Benjamin N. Lawrance
Benjamin N. Lawrance is a professor of international studies, history, and anthropology at the Rochester Institute of Technology and author of Amistad’s Orphans: An Atlantic Story of Children, Slavery, and Smuggling.
Despite international human rights decrees condemning it, marriage by force persists to this day. In this volume, the editors bring together legal scholars, anthropologists, historians, and development workers to explore the range of forced marriage practices in sub-Saharan Africa. The result is a masterful presentation of new perspectives on the practice.
African Asylum at a Crossroads: Activism, Expert Testimony, and Refugee Rights examines the emerging trend of requests for expert opinions in asylum hearings or refugee status determinations. This is the first book to explore the role of court-based expertise in relation to African asylum cases and the first to establish a rigorous analytical framework for interpreting the effects of this new reliance on expert testimony.
Women and children have been bartered, pawned, bought, and sold within and beyond Africa for longer than records have existed. This important collection examines the ways trafficking in women and children has changed from the aftermath of the “end of slavery” in Africa from the late nineteenth century to the present. The formal abolition of the slave trade and slavery did not end the demand for servile women and children.
A penetrating, accessible portrait of the activist whose execution galvanized the world.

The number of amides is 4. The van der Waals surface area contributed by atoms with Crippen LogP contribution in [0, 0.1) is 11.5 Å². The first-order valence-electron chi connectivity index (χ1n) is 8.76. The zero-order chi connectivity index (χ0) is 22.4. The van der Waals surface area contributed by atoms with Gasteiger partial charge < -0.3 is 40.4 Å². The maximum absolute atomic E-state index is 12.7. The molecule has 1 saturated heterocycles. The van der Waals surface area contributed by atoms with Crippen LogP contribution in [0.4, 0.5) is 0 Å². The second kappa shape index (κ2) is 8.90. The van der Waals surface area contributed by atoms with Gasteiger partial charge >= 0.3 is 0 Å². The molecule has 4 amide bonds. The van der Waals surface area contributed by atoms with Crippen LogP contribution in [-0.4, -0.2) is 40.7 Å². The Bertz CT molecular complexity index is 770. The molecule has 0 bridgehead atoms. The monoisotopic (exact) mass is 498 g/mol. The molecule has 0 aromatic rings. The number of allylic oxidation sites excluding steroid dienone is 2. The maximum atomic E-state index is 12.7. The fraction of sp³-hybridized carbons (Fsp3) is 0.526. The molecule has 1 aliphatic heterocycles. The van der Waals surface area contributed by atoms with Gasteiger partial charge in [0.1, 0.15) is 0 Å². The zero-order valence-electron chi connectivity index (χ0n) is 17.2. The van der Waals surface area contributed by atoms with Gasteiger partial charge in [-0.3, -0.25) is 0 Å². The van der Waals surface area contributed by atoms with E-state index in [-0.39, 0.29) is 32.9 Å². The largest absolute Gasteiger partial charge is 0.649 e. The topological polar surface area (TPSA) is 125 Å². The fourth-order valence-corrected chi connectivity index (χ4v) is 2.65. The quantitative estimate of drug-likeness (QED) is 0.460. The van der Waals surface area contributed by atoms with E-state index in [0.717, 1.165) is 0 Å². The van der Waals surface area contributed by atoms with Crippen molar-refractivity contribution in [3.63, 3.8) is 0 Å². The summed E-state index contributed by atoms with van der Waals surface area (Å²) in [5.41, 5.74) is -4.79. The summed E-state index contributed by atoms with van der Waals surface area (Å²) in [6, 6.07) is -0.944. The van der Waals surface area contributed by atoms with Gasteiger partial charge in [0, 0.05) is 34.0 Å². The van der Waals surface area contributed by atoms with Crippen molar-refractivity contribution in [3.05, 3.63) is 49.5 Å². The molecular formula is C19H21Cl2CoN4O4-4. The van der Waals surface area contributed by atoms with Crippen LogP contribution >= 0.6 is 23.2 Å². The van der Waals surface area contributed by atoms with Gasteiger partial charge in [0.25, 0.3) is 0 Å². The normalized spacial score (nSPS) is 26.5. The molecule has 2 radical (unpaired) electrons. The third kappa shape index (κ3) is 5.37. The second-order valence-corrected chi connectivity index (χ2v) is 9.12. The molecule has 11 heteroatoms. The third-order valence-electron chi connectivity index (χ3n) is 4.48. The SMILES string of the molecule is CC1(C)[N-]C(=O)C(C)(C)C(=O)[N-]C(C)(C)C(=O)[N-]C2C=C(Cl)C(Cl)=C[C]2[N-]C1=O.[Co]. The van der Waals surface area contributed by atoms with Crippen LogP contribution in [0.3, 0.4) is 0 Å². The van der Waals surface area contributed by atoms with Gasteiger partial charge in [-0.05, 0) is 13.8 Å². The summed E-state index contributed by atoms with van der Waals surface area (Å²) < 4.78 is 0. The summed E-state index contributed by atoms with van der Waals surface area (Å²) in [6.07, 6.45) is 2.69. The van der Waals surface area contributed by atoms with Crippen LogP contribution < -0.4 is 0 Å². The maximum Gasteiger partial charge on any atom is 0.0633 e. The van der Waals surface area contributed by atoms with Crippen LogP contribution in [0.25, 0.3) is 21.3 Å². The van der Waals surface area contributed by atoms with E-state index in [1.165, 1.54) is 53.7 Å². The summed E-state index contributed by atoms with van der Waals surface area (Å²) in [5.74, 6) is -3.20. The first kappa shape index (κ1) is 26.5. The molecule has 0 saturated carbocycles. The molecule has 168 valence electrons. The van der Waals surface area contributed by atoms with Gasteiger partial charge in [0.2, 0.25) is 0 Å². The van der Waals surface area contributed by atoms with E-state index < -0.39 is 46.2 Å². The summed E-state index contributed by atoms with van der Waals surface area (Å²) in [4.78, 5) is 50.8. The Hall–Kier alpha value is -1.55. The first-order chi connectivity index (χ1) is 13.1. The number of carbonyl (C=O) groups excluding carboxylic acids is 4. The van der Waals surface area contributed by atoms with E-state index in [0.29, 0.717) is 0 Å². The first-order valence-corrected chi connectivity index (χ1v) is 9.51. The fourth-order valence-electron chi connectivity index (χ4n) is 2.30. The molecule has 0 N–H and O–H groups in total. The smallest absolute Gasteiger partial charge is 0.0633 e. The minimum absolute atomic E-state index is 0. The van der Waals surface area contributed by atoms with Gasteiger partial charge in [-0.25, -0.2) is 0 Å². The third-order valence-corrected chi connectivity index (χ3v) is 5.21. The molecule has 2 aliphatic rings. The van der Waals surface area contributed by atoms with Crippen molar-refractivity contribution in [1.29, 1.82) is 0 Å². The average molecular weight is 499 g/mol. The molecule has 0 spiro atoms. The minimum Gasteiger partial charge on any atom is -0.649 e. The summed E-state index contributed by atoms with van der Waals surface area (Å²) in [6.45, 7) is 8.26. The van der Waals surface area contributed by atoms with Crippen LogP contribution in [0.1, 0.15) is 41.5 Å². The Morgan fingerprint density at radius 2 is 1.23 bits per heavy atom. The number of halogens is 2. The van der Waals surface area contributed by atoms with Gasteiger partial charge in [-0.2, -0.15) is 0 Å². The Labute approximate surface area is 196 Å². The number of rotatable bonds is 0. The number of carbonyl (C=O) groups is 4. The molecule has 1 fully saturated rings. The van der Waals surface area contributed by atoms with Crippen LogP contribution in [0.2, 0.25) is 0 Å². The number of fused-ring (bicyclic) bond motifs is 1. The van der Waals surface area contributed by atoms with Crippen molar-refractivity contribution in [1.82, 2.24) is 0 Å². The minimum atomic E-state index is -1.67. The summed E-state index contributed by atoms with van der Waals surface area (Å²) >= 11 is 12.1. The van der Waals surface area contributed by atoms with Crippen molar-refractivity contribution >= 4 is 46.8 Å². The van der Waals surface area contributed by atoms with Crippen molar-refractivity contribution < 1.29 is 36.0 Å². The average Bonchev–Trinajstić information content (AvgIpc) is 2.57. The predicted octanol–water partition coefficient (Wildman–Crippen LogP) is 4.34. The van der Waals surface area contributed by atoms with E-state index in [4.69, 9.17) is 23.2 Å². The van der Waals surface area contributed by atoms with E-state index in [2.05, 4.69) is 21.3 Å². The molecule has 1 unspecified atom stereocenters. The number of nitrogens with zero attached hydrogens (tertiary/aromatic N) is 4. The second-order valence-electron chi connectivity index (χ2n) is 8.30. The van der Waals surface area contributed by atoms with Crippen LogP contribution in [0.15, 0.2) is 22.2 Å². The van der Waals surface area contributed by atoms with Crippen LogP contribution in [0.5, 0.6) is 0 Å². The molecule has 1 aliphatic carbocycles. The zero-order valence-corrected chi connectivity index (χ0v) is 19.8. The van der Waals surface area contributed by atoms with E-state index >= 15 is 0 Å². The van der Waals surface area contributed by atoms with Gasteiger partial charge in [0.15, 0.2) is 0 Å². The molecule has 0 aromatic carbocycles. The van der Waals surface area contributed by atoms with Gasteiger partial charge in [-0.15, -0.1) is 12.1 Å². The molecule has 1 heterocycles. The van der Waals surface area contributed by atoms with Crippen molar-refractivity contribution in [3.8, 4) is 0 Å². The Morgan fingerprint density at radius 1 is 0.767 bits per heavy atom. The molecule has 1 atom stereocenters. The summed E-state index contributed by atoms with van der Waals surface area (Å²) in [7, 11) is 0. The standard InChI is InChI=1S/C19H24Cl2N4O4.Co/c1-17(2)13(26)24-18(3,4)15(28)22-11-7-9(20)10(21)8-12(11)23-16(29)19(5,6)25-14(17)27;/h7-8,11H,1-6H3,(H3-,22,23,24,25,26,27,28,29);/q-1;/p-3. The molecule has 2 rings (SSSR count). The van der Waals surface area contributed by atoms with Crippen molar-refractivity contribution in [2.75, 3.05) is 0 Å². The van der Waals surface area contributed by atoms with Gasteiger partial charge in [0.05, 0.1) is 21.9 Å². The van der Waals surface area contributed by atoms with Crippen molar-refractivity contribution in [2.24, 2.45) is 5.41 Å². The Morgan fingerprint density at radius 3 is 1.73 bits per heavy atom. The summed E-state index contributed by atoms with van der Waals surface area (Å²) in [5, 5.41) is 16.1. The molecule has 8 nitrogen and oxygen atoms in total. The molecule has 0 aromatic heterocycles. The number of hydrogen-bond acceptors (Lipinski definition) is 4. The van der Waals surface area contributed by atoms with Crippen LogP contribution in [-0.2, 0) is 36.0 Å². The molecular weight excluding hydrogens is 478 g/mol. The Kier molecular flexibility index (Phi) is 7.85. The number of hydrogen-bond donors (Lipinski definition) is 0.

Nation on Board
Becoming Nigerian at Sea
Schler’s study of Nigerian seamen during Nigeria’s transition to independence provides a fresh perspective on the meaning of decolonization for ordinary Africans.
Culture and Money in the Nineteenth Century
Since the 1980s, scholars have made the case for examining nineteenth-century culture — particularly literary output — through the lens of economics.
Veteran Narratives and the Collective Memory of the Vietnam War
In the decades since the Vietnam War, veteran memoirs have influenced Americans’ understanding of the conflict. Yet few historians or literary scholars have scrutinized how the genre has shaped the nation’s collective memory of the war and its aftermath.
Tales of the Metric System
Imraan Coovadia takes his homeland’s transition from imperial to metric measurements as his catalyst, holding South Africa up to the light and examining it from multiple perspectives, his sere, direct sentences lighting a fire as he parses South Africa across the decades, from 1970 into the present.